Mugabe Must Go, Tsvangirai's MDC A Hypocrite – Ncube

Ncube who will be the party’s president for a five year term, told hundreds of his party supporters at the end of a three day congress that saw him assuming the reins of power from Arthur Mutambara that over-stayers in power like Mugabe were the reason why Zimbabwe was failing to progress.

“To those who refuse to hand over power to a new generation of leaders, those who think that they are born to lead, we say we are going to organise against you and we tell you that the people of Zimbabwe will reject you in the next election,” said Ncube to the applause of his supporters.

“While we acknowledge your contribution to the liberation of the country we want to tell you that you have negated those values you fought for by remaining in power.”

He described Prime Minister Morgan Tsvangirai’s larger MDC party “pseudo democrats” and “hypocrites”. Ncube said, “We refuse to be intimidated, we refuse to be cowed by your lies and your head mentality even if you are supported by your friends in the media.”

Turning onto the Global Political Agreement (GPA), which he helped negotiate, Ncube said his party will work to ensure that it is fully implemented as agreed.

He also said his party will insist that the constitution making process be completed and be a true reflection of the democratic aspirations of the people of Zimbabwe.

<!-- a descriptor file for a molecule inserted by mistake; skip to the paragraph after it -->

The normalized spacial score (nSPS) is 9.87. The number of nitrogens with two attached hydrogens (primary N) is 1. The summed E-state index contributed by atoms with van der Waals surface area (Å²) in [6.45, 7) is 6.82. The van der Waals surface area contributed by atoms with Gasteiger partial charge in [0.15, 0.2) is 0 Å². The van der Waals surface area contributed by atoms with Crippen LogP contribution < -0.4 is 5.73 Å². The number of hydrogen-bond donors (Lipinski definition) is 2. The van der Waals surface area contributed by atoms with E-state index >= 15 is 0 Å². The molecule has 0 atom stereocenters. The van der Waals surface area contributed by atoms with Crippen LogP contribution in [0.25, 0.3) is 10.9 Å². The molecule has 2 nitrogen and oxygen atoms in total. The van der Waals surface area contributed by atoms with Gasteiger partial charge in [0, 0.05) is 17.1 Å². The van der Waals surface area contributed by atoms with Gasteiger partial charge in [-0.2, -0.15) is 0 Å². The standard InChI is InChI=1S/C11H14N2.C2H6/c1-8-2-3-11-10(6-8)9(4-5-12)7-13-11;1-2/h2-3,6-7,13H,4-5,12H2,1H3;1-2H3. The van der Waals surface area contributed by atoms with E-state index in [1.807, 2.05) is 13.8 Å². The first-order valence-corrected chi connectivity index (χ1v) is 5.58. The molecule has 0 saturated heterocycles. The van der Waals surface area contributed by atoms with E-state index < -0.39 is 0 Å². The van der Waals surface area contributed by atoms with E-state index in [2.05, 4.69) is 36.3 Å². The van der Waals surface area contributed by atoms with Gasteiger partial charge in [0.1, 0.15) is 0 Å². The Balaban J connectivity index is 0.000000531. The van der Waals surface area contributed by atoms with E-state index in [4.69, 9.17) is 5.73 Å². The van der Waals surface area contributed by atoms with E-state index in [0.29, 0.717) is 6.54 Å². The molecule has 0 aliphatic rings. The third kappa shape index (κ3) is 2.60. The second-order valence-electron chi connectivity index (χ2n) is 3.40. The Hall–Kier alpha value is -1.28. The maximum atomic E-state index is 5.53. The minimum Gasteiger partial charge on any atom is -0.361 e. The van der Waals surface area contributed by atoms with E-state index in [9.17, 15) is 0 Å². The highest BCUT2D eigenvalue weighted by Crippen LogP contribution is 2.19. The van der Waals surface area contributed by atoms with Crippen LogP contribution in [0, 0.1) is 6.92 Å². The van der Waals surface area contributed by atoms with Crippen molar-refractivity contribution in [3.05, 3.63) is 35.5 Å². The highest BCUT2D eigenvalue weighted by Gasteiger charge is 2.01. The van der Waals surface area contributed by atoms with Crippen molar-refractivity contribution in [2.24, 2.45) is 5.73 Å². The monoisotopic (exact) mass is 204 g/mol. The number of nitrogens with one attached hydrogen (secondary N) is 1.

“It must restore political freedoms, freedom of speech, media freedom and the right to campaign freely before any election can be held,” said Ncube.

The former University of Zimbabwe professor also called for the removal of sanctions which he said are stifling the growth of the Zimbabwean economy.

“We affixed our signature to the GPA and agreed to unconditional removal of sanctions because they are affecting the democratic growth in Zimbabwe because they are giving Zanu (PF) an excuse to continue trampling of the freedoms of the people of Zimbabwe, Zanu (PF) is using them as a shelter,” said Ncube.

Ncube also took time to pay tribute to Mutambara saying he had shown the way by passing on the button to him, something that many political leaders in Zimbabwe were failing to do.

Mutambara called for unity in the party, tasking the newly elected party members to address the concerns raised by a group of disgruntled members led by Joubert Mudzumwe.

“This is a great party and we should never let it collapse,” he said. “I received a petition from our national chairman, who is not here and it is important that their issues be addressed.”

Mudzumwe had threatened a split, saying he would only recognise Mutambara as leader, with deputy speaker of parliament, Nomalanga Khumalo being his deputy.

Frank Chamunorwa, who had been nominated for the chairmanship made way for Edwin Mushoriwa, who replaces the late Gibson Sibanda. Chamunorwa was eventually made deputy chairman.

Priscilla Misihairabwi Mushonga succeeded Ncube as the secretary general, with Paul Themba Nyathi coming in as the new treasurer general.

National Healing, Reconciliation and Integration co-minister Moses Mzila Ndlovu and Theresa Marimazhara will deputise Mushonga and Nyathi respectively.

About 4 250 delegates attended the congress from across the country, with Masvingo also in attendance. Masvingo had been the most volatile, with some delegates from the province threatening a boycott.

In the petition, the disgruntled members called for the suspension of the congress until their demands, which included the auditing of the party’s books and the suspension of the Bulawayo youth assembly and the Chitungwiza executive of the women’s assembly were addressed.

They claimed that Ncube manipulated the nomination process and kept the date of the congress secret.